Blog, Inspiration, Life Lessons

One Sure Way to Ruin Retirement

I remember when I would set goals and sub-goals and sub-sub-goals. I had a 5-year plan and a 10-year plan and a 25-year plan. I often thought about  what kind of person I wanted to be, where I wanted to be and what I wanted to have done by the time I was 50 (that seemed like old-age to me then!). I liked to set these long-range goals then work backwards to the present with action steps and timelines. I strived to be the best I could be and tried hard to make each day count. The more I did the better I felt about myself.

I used to read many self-help books, like The Total Woman by Marabel Morgan, 1973, that gave me an exhaustive plan for being the perfect superwoman I wanted to be. Right now, today, I hyperventilate just thinking about it!

This past week I opened more than a few emails telling me there were 10 things (or more) I needed to do in order to be successful.  I took one of them seriously because I thought maybe I could add a little zip to my laid-back-self if I followed a “simple” early morning check list for purposeful living. It started easy enough with just three things you must do to begin your day successfully, but then it went on to add how-to steps under each one and then bullet points under each of those. It didn’t take long before I felt tense and wanted to close my i-pad and run for more coffee!…not at all what I consider “simple”. In fact, I felt like re-naming the article, “An Intense and Complicated Way to Ruin the Beginning of Any Day”.

Instead I smiled to myself. Goal setting is good. Taking advantage of the days that are given to us to live life to the fullest and in the best way we can is good. But this Gran Finale time of life is when we get to say what makes each day successful. We can work our lists at our own pace, or not work them at all. There’s not a manual or a Retirement Police that say a successful retirement must look a certain way.

BUT one sure way to ruin a perfectly glorious retirement day is to should myself with a list of things to do that ‘someone’ says will measure my success or purposeful living index. I should do this, I should do that, I should be this way, or be that way, or go there, or say that, or buy that, or not eat that… I should… I should.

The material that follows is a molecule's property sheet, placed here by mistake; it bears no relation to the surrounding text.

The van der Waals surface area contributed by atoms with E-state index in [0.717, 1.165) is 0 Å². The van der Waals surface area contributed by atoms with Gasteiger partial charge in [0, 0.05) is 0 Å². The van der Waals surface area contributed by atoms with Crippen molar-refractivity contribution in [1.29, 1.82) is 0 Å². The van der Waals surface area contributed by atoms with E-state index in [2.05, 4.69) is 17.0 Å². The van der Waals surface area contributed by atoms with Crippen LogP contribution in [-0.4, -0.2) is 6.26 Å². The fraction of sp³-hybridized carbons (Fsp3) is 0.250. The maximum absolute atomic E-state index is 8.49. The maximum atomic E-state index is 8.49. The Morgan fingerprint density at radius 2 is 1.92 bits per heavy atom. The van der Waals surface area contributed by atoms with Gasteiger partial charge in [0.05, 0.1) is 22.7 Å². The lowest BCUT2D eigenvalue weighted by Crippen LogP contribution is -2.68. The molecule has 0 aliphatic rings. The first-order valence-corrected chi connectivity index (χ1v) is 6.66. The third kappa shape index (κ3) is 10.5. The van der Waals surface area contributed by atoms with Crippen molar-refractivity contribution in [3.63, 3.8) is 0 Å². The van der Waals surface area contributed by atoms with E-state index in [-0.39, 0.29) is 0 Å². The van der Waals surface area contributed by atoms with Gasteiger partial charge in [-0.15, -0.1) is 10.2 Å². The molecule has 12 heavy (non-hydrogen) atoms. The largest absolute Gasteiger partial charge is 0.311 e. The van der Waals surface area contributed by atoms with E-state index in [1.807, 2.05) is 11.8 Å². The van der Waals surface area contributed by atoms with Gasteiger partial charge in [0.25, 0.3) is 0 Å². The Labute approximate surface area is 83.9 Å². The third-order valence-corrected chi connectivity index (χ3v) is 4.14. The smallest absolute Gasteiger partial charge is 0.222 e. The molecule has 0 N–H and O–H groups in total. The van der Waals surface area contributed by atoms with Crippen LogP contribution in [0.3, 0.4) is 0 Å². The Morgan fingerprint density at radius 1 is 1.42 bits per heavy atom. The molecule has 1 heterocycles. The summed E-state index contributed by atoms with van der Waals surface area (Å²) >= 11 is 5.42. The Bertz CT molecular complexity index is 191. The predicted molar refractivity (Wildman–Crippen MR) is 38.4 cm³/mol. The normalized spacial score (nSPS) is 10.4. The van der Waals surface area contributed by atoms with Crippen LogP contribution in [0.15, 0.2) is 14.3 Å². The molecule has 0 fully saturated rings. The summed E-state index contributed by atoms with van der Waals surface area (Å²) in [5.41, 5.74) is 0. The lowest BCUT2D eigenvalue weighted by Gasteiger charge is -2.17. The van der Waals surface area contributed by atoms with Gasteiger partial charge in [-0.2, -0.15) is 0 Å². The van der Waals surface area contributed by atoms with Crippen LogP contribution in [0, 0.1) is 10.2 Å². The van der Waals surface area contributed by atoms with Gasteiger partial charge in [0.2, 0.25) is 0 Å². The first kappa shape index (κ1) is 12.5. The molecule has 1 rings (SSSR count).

I thought of Winnie-the-Pooh and something I remembered him saying:

“What day is it?”, asked Winnie the Pooh

“It’s today,” squeaked Piglet

“My favorite day,” said Pooh”

I think he might respond the same way I did to the grandiose 10-ways-to-be-successful lists.

 “What I like doing best is Nothing.” (said Christopher Robin)

“How do you do Nothing,” asked Pooh after he had wondered for a long time.

“Well, it’s when people call out at you just as you’re going off to do it, ‘What are you going to do, Christopher Robin?’ and you say, ‘Oh, Nothing,’ and then you go and do it.

It means just going along, listening to all the things you can’t hear, and not bothering.”

“Oh!” said Pooh.”   -A.A.Milne

No Shoulds!

From what ‘shoulds’ has retirement freed you? How do you feel about giving them up, or not?

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Blog, Inspiration

Retirement is an Outdated Term

I remember loving to spend the summers with my retired grandparents. There was such a wonderful rhythm to their lives. They did the same things over and over, and each week looked like the previous one. My grandfather was a retired hog breeder who now had time to read, take a walk everyday, smoke his pipe after each meal and stay up on the national news. My grandmother was the homemaker and continued her domestic chores of cleaning, doing the laundry, and preparing meals.  They didn’t own a car. They lived simply in an apartment. They had groceries delivered and didn’t venture far from home. They seemed to know their roles well and were in a very stable and predictable groove. This was their retirement.